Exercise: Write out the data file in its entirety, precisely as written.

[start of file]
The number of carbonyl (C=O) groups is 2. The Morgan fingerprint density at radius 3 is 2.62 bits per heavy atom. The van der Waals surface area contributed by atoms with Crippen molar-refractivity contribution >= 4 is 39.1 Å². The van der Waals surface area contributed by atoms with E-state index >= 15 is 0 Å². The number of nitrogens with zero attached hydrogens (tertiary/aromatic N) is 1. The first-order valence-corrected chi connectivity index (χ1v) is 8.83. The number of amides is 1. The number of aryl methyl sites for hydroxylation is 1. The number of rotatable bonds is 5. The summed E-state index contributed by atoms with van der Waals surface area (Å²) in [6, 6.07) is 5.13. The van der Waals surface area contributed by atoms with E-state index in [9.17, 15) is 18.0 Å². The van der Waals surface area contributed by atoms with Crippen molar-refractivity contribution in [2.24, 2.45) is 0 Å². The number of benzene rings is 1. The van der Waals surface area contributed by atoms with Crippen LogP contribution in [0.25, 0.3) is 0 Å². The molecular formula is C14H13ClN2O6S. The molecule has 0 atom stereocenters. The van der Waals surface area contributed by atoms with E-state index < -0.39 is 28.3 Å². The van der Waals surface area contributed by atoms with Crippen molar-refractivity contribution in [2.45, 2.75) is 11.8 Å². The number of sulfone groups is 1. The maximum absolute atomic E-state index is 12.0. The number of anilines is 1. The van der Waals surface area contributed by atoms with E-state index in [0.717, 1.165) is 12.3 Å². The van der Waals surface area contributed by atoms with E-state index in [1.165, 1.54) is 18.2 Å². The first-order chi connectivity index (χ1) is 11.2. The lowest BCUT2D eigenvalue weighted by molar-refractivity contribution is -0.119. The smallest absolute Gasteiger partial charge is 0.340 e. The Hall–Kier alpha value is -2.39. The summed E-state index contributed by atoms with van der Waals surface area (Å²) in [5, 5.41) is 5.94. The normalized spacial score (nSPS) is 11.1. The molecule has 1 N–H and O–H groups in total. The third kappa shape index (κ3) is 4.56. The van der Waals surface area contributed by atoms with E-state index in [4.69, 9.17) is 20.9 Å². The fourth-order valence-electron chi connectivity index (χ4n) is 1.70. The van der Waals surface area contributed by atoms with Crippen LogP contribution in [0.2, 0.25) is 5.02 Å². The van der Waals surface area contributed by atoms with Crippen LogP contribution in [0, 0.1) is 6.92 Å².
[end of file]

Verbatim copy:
The number of carbonyl (C=O) groups is 2. The Morgan fingerprint density at radius 3 is 2.62 bits per heavy atom. The van der Waals surface area contributed by atoms with Crippen molar-refractivity contribution >= 4 is 39.1 Å². The van der Waals surface area contributed by atoms with E-state index >= 15 is 0 Å². The number of nitrogens with zero attached hydrogens (tertiary/aromatic N) is 1. The first-order valence-corrected chi connectivity index (χ1v) is 8.83. The number of amides is 1. The number of aryl methyl sites for hydroxylation is 1. The number of rotatable bonds is 5. The summed E-state index contributed by atoms with van der Waals surface area (Å²) in [6, 6.07) is 5.13. The van der Waals surface area contributed by atoms with E-state index in [9.17, 15) is 18.0 Å². The van der Waals surface area contributed by atoms with Crippen molar-refractivity contribution in [2.24, 2.45) is 0 Å². The number of benzene rings is 1. The van der Waals surface area contributed by atoms with Crippen LogP contribution in [0.25, 0.3) is 0 Å². The molecular formula is C14H13ClN2O6S. The molecule has 0 atom stereocenters. The van der Waals surface area contributed by atoms with E-state index < -0.39 is 28.3 Å². The van der Waals surface area contributed by atoms with Crippen molar-refractivity contribution in [2.45, 2.75) is 11.8 Å². The number of sulfone groups is 1. The maximum absolute atomic E-state index is 12.0. The number of anilines is 1. The van der Waals surface area contributed by atoms with E-state index in [0.717, 1.165) is 12.3 Å². The van der Waals surface area contributed by atoms with E-state index in [1.165, 1.54) is 18.2 Å². The first-order chi connectivity index (χ1) is 11.2. The lowest BCUT2D eigenvalue weighted by molar-refractivity contribution is -0.119. The smallest absolute Gasteiger partial charge is 0.340 e. The Hall–Kier alpha value is -2.39. The summed E-state index contributed by atoms with van der Waals surface area (Å²) in [5, 5.41) is 5.94. The normalized spacial score (nSPS) is 11.1. The molecule has 1 N–H and O–H groups in total. The third kappa shape index (κ3) is 4.56. The van der Waals surface area contributed by atoms with E-state index in [4.69, 9.17) is 20.9 Å². The fourth-order valence-electron chi connectivity index (χ4n) is 1.70. The van der Waals surface area contributed by atoms with Crippen LogP contribution in [0.2, 0.25) is 5.02 Å². The van der Waals surface area contributed by atoms with Crippen LogP contribution in [0, 0.1) is 6.92 Å².